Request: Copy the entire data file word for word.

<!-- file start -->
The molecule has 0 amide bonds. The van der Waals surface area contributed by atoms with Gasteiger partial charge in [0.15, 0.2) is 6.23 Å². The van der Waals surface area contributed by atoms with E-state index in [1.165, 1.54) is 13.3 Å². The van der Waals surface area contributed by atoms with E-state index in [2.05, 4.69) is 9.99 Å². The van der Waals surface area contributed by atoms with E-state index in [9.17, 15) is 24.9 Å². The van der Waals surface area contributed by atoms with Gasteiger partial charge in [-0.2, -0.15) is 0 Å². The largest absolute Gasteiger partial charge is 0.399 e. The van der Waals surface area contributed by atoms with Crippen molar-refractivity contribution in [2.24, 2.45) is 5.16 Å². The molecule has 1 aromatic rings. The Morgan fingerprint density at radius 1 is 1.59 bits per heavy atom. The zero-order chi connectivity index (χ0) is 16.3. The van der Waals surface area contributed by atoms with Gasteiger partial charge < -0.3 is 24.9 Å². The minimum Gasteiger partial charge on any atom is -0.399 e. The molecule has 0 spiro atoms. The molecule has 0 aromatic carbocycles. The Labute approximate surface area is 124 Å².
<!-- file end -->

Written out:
The molecule has 0 amide bonds. The van der Waals surface area contributed by atoms with Gasteiger partial charge in [0.15, 0.2) is 6.23 Å². The van der Waals surface area contributed by atoms with E-state index in [1.165, 1.54) is 13.3 Å². The van der Waals surface area contributed by atoms with E-state index in [2.05, 4.69) is 9.99 Å². The van der Waals surface area contributed by atoms with E-state index in [9.17, 15) is 24.9 Å². The van der Waals surface area contributed by atoms with Gasteiger partial charge in [-0.2, -0.15) is 0 Å². The largest absolute Gasteiger partial charge is 0.399 e. The van der Waals surface area contributed by atoms with Crippen molar-refractivity contribution in [2.24, 2.45) is 5.16 Å². The molecule has 1 aromatic rings. The Morgan fingerprint density at radius 1 is 1.59 bits per heavy atom. The zero-order chi connectivity index (χ0) is 16.3. The van der Waals surface area contributed by atoms with Gasteiger partial charge < -0.3 is 24.9 Å². The minimum Gasteiger partial charge on any atom is -0.399 e. The molecule has 0 spiro atoms. The molecule has 0 aromatic carbocycles. The Labute approximate surface area is 124 Å².